Today, Black Shoes was good in class.  She didn’t have her homework done, again, and said she forgot.  The school has provided each student with an agenda for writing down assignments, and I know I keep my webpage updated.  I simply do not understand why her mother cannot follow up at home.  I never see her mother at school and only met her during registration day.  She has failed to attend other school events where she might see how I do things at school.  I really want Black Shoes to succeed, and I do care for her, but I have 90 other kids I have to pay attention to as well.  Black Shoes does get some help from a special helper, but I think she is capable of much more if she would just focus more.

Today, her mother emailed me saying Black Shoes was having a hard time at school.  Apparently, mom is seeing all kinds of worrisome behavior at home.  We haven’t seen Black Shoes act out or show us any reason for concern.  Maybe mom is just overwhelmed.  All I know is Black Shoes could be doing better.  I am doing all I can.

Blue Shoes

This morning marks the 12th night in a row that Black Shoes screamed in her sleep.  The melatonin is not working.  I have also lost sleep, just making sure she is in bed and staying in bed.  Changes at school have her stressed.  The changes, overall, seem minor, but she just cannot grasp what is happening.  I have tried talking with her, but she just cannot give me any ideas on how to help her.  I have tried contacting the school, but they say she acts fine at school.  It makes me so angry to see a kid doing well, making all A’s, and then suddenly slip into depression and not turning in homework.  I’ve tried getting the teacher to sign the agenda, so I have an idea of what homework she has, and so I can help her, but the agenda is most often empty.  It’s in the IEP, but that seems to make no difference.  Often times the online posting of assignments it posted too late, or not specific enough for me to know what is happening.  Did Black Shoes do her work at school? Does she need her text book?  I check online every night, but I am still finding out weeks later that she has zeros.

On top of changes at school, Black Shoes has a project that is due.  She struggles so much with long term projects because of her troubles with executive functioning.  Despite my work schedule, I have had to find time to do a project with her too.  Why can’t these projects be made to only require of her what she can do alone?  Why can’t she get help at school from special education teachers?  I can’t remember the last time I could just sit with Black Shoes and play a game, or take her out for fun, we know how much I am told by professionals that family bonding time is important.  We are always working, when can we bond?  If things don’t get done, I am the one who is blamed, and so is Black Shoes.  I tried to attend some school functions, but my work schedule clashed with the open house the school had a few weeks ago.  Since I am paid by the hour, missing work means less pay.  Her needs are too expensive for me to not work.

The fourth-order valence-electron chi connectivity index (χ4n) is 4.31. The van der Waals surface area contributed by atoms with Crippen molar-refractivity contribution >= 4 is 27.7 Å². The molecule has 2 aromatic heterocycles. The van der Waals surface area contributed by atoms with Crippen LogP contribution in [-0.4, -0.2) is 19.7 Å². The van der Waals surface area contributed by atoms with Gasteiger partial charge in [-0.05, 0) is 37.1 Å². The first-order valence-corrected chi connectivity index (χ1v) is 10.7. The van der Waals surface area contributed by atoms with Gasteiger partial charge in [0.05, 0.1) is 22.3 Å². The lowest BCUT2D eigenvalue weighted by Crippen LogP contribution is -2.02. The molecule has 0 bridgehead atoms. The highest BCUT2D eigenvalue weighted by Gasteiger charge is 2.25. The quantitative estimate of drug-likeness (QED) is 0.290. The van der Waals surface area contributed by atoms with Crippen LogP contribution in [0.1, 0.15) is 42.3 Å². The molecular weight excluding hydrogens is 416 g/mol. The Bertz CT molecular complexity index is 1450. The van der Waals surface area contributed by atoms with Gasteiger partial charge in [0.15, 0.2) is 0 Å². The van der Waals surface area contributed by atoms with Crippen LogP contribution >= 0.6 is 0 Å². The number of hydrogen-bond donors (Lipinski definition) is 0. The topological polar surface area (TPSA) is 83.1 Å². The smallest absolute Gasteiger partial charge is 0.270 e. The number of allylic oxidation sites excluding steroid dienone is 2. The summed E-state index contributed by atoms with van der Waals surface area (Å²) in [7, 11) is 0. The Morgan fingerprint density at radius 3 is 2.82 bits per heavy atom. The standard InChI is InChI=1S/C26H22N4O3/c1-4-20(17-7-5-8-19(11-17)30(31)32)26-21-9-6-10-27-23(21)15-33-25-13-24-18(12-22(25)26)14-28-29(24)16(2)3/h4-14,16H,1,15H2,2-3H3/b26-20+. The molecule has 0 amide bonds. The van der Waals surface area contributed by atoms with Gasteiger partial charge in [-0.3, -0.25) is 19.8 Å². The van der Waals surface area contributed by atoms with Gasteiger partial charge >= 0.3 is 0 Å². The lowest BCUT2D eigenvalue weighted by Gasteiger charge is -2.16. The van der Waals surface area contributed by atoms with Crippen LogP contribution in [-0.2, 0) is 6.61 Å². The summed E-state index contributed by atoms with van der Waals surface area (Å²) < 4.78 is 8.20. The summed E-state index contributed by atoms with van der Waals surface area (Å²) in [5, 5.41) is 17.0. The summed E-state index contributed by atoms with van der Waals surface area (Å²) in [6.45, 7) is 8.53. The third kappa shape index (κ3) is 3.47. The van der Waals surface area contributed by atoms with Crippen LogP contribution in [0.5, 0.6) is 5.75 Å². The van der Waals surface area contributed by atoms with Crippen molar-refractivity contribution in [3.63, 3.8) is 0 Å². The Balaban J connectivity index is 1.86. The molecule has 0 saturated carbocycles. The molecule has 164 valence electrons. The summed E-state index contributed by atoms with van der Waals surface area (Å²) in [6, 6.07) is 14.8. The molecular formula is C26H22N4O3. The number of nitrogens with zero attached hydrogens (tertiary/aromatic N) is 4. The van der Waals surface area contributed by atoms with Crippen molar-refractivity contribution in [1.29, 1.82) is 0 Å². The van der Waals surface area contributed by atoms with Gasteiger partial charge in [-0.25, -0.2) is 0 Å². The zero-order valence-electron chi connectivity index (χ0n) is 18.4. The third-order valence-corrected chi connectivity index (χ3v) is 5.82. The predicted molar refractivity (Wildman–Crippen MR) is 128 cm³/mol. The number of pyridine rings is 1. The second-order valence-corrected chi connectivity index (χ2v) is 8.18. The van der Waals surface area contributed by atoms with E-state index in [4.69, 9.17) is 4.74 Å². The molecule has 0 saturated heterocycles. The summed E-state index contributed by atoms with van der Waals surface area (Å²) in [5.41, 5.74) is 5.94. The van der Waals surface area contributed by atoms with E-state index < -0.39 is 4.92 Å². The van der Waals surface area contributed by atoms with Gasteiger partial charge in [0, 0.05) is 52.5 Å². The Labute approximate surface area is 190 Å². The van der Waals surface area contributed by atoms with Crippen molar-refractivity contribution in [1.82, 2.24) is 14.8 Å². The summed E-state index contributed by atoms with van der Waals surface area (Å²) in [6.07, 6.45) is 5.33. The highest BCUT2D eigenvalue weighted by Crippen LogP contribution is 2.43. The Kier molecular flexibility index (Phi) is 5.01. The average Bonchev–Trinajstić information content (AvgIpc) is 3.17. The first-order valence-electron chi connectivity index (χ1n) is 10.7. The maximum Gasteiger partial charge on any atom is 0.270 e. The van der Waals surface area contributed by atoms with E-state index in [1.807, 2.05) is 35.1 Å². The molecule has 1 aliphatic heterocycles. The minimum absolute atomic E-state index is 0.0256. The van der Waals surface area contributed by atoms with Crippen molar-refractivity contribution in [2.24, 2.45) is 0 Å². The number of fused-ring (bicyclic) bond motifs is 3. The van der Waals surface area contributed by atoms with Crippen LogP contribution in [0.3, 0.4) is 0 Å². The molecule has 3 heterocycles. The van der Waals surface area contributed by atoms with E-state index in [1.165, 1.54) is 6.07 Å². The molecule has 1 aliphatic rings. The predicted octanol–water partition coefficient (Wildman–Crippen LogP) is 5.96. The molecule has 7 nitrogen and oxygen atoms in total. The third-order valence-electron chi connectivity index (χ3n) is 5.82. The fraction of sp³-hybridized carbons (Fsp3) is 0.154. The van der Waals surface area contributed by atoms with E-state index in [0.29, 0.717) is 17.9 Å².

I have tried communicating with leaders and teachers at school.  Some of the teachers respond, and I am grateful for that.  But I can’t write emails asking questions I don’t know to ask.  I can see Black Shoes needs help, but I have no idea what is wrong.  The meltdowns this week are many and I am simply exhausted.  I have another kid that needs my attention too.  But all I hear is, “You should have thought about that before having children.”  I didn’t plan for autism, no one does.  I am doing all I can.

Black Shoes

My stomach hurts again today.  I can’t eat anything but  a few bites of pizza pockets.  Sometimes I can eat my sandwich at lunch.  I do not know why I feel bad.  I like my teachers, but I do not understand what they want of me.  I am quiet in class, even when I feel like screaming, because when I screamed before, I got in trouble and had my favorite free time taken away from me.  I want to ask for help, but I do not know how, or what I really need help with.  I understand everything they teach me, I just can’t always prove it.  So, I get distracted, and I forget what the homework is.  I want to write it down, but I can’t write fast enough when the teacher is speaking.  I am not allowed to have my iPod at school to type my assignments on my calendar.  I am told I have something called an IEP that helps me.  No one asked me to be a part of the conversation.  I may not know what to ask for, but maybe if I hear what the teachers want, I can try to talk to them.  I want to be good at school.